Responses To Peter Kim’s Thoughts On Blogging
Peter Kim recently shared 5 thoughts on blogging after a break from posting. I found his comments worth dissecting – let’s have a look:
1. Once momentum is lost, it’s a lot easier for the blog to remain at rest.
This is true, and is the unfortunate reality most blogs succumb to. The companies or people behind a majority of blogs never last long enough to see results (consider only .06% of blogs have a Technorati ranking of 50 or higher, as just one KPI).
But those who make it that far find as their content expands, things get easier. Building sufficient momentum can show the opposite of what Peter wrote to be true, too – it’s easier to keep going than stop as the rewards become so great. Done right, each new post adds incremental value to a blog. Once momentum is lost it is tough to keep going. Which is why consistency is a good thing.
2. The blogs I’ve followed since “the early days” of social media post much less frequently today. That contributes to a lack of great content to react to.
I disagree – most of the blogs I’ve been reading for years such as Techdirt and Seth’s blog are still posting great stuff daily. A few bloggers may post less frequently but to say there’s a lack of great content from seasoned pros to react to means you’re not looking in the right places.
There is also a continuous wave of interesting new technology/marketing bloggers joining daily. And thanks to people like Louis Gray continuing to document new tech bloggers and Lee Odden at TopRank (my employer) continuing to document new marketing bloggers as just two examples, there are many fresh perspectives to explore. The filtering of the wheat from the chaff is already being done for us by both people and aggregators.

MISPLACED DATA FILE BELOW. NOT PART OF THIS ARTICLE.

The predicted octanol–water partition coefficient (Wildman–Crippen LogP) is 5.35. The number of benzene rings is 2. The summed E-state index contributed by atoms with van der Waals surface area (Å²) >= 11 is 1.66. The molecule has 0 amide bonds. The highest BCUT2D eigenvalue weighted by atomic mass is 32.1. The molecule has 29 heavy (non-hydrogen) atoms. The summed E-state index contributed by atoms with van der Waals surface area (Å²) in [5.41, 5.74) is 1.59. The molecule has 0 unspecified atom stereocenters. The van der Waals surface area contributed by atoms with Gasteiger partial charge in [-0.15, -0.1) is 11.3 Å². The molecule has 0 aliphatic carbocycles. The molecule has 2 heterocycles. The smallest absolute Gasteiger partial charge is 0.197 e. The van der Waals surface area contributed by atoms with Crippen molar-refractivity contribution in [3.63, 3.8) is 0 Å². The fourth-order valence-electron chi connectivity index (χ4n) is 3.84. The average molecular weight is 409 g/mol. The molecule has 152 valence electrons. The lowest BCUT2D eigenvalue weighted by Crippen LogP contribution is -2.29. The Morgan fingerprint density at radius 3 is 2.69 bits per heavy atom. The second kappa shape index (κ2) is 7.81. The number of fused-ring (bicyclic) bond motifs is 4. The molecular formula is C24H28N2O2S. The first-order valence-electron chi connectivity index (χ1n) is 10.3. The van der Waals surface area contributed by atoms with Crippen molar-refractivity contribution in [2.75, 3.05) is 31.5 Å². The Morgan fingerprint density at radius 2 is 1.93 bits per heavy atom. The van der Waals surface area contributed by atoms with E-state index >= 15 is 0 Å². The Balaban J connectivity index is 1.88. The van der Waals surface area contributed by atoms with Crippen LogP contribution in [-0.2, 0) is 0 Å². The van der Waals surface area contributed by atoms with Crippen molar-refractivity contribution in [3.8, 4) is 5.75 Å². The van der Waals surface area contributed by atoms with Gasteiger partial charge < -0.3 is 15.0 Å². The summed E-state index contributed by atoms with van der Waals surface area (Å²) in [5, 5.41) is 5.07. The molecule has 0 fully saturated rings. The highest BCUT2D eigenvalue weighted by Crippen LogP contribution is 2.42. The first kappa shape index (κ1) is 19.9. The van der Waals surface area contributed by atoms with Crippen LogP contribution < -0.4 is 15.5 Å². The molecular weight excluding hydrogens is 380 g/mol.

3. Audiences and attention have fragmented wildly. The growth of other platforms (e.g. social networks, Twitter, Tumblr, Posterous) has clearly cut into the time and attention paid to blogs.
I don’t necessarily see the fragmentation of audiences as a bad thing. As noted in my post on reasons you should blog, the splintering of networks is an opportunity. There are just so many more places to fish for readers. Besides, all of those external networks end up functioning as filters to find content. And the worthwhile, thought provoking ideas still live in the open web, not locked up in walled gardens. Those who are truly skilled at making content – for the most part – understand the benefit of building out that content on a property they own. Throw away your blog for a limited platform that someone else controls? You have to be kidding.
Your blog is now the end destination and a reason for users to leave the stream. If your content rocks.
4. Even ego traps don’t work well anymore.
They work – it’s just a matter of who you target. If I tag someone like Guy Kawasaki, Robert Scoble or Darren Rowse in a piece of content, it better be ridiculously creative or nothing is going to happen. They get mentioned far too often for them to pay attention to most things. However, you can definitely still get away with ego traps with those who don’t yet have such a large name for themselves. I don’t think it’s such a terrible play even targeting A-listers, if there are the right hooks behind it.
5. Not posting on a blog reminds me of that Geico commercial – it’s just sitting there watching at you, waiting for you to post again.
Great analogy. But don’t think of it as some chore or something you have to do. The second that happens, you’re going to neglect it. Think of it as something you get to do and are privileged to have the time to work on.
Additionally, writing is one of the better creative outlets you can have as a professional in any industry. The fact that it’s so easy for all of us to converse and we also see personal benefits from it as a byproduct make it even better.
(Final note: Peter is one of the better voices out there in the marketing/technology industry, definitely subscribe to his blog if you don’t already. I’m sure we’ll hear more from him in the coming years.)
Related posts on blogging from The Future Buzz